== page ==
Social investment 'should focus on attracting ordinary citizens rather than institutions'

A report by the social lender Triodos Bank says the public wants better access to social investment opportunities

Report says social investment should focus on attracting ordinary citizens
Report says social investment should focus on attracting ordinary citizens

The marketing of social investment should focus more on attracting individual "ordinary citizens" rather than focusing only on institutional investors, according to a report from the social lender Triodos Bank for the G8’s Social Impact Investment Taskforce.

The report, Impact Investing for Everyone: a blueprint for retail impact investing, says that the major funders of impact investment "have, to date, been foundations, philanthropic institutions and governments". Attempts to expand the investor community have generally focused on institutions such as pension funds, insurance companies, foundations and other traditional sources of philanthropy.

"The one group often overlooked is ordinary people – retail investors," the report says. Despite this, retail investors "already are a significant force in the development of impact investment", it adds.

The report points to the success of the retail charity bond launched by the housing arm of the learning disability charity Mencap as an example of this. It also says individual investors’ participation could be increased.

According to the report, the wider public wants and should have better access to social investment opportunities. It notes that a recent poll carried out for Triodos found that 20 per cent of individual investors said they were likely or very likely to consider social investments. The figure was 51 per cent among those aged 18 to 35.

"Regulation, tax incentives and opacity in the financial industry have, to date, combined to prevent this happening," the report says.

Recommendations for increasing the number of retail investors include the creation of investment funds specifically for a retail audience, the expansion of employee savings and pension plans with funds dedicated to impact investment, and the creation of new "mainstream tax incentives for retail impact investments", such as the UK’s social investment tax relief. More retail investors would create a more diverse, resilient and engaged market, the report says.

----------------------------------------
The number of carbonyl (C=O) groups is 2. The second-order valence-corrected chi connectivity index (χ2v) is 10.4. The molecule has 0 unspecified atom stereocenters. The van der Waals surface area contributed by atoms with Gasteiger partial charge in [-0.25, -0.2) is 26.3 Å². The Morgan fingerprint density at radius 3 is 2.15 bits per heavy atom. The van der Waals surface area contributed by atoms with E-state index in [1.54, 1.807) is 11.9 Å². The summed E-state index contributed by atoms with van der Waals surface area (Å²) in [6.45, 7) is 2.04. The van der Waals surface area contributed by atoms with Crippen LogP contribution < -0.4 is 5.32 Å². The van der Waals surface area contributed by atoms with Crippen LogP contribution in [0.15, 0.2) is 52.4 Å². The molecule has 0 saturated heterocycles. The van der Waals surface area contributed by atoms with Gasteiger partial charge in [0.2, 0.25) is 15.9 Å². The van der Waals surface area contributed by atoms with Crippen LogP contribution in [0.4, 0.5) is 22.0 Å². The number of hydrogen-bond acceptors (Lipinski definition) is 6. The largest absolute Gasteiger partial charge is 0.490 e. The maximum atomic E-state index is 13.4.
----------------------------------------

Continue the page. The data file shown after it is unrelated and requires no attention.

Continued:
James Vaccaro, head of corporate strategy at Triodos and the author of the report, said: "The desire for social investment is clearly there, but we are at a crossroads in terms of whether this becomes a mass movement for everyone or is a new game that only a select few can get to play.

"We have found time and time again that it is individuals who get the social impact of our clients most readily. If we can develop social investment products that are suitable for them, with tangible credible social impact, they will invest."

The Social Impact Investment Taskforce was set up under the UK’s presidency of the G8 group of the globe’s richest nations in 2013. Chaired by Sir Ronald Cohen, a co-founder and the first chair of the social investment wholesaler Big Society Capital, the taskforce produced a report in September that recommended reform of the regulatory framework for charities to allow them to invest more freely in schemes that achieve social good, among other measures.

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